Governor Jerry Brown's recently issued executive order to address the disastrous drought and the California Water Board's imposition of water rationing and fines for water wasters are insufficient to bolster desperately needed water supplies. The executive order ever-so-slightly slowed the rate of digging a deeper water supply hole. Now Gov. Brown has punted to the Legislature to help ease government contracting requirements and to further streamline environmental law. This can be read as: Meet all the requirements, but try to do it faster.
Meanwhile, reservoir supplies are still dwindling, fields are going dry and, at double-digit levels of urban water rationing, already severe economic impacts will multiply. Recent economic studies disclose that water rationing at 25 percent in a community of fewer than 500,000 people is likely to result in at least $2 billion in economic damages per year. Now the governor and the state water board want rationing of up to 35 percent, but this does not include a calculation of economic impacts or an effort to develop viable alternatives.
Many are likely to wonder why we are not investing in a combination of solutions, some of which could actually result in more water. They may also be interested in knowing, where is the political will to lead in this time of dire need? Perhaps. once again, this is an opportunity for technology to lead the way.
In the halls of the capital in Sacramento, it is not unusual to hear the water policy leaders raise hope that Silicon Valley will once again come up with some technological breakthrough that will provide a long-term, or even short-term, solution to our water supply challenges. The current golden egg is relatively inexpensive desalination or other water treatment technology. The problem currently being faced is that water supplies are still relatively cheap, except on the spot market during the worst drought in the state's history. Right now, some farmers are paying almost $2000 per acre-foot, and it could be for just enough water to keep their trees and vines alive. A recent contract for urban water supplies paid the price at $700 per acre-foot.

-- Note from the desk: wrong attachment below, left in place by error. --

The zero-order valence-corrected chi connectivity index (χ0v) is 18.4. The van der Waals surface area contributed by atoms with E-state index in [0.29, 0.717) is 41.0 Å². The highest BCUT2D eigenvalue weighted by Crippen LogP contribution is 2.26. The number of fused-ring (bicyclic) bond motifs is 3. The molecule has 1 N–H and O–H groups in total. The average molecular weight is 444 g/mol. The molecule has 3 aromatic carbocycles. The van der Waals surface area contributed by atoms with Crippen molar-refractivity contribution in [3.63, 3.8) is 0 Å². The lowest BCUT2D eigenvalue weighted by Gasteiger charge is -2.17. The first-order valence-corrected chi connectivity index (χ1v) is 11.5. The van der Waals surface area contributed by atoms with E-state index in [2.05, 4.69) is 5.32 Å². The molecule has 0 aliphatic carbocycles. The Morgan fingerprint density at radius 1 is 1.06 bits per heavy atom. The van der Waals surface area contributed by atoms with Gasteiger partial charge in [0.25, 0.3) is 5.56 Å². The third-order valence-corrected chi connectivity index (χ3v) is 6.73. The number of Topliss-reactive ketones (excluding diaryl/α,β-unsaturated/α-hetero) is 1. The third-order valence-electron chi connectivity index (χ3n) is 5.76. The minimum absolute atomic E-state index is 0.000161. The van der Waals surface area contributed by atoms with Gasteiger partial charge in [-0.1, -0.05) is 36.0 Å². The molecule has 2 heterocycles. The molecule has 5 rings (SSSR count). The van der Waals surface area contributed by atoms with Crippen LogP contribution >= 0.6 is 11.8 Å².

There are some technologies that exist today that could be up and running in the very near future. We have scientists working to reduce the amount of evaporation from reservoirs, thereby saving billions of gallons of water. There are non-toxic and organic materials that can be applied to fields and even home gardens that quickly create soil complexity and richness to retain more moisture, decreasing water requirements by as much as 25 percent.
And then there is the really big one: "direct potable reuse." Known by water wonks as DPR, direct potable reuse involves the treatment–essentially purification through desalination–of waste water and agricultural return flow. The resulting product is pure, drinkable water or water that can be used for irrigation.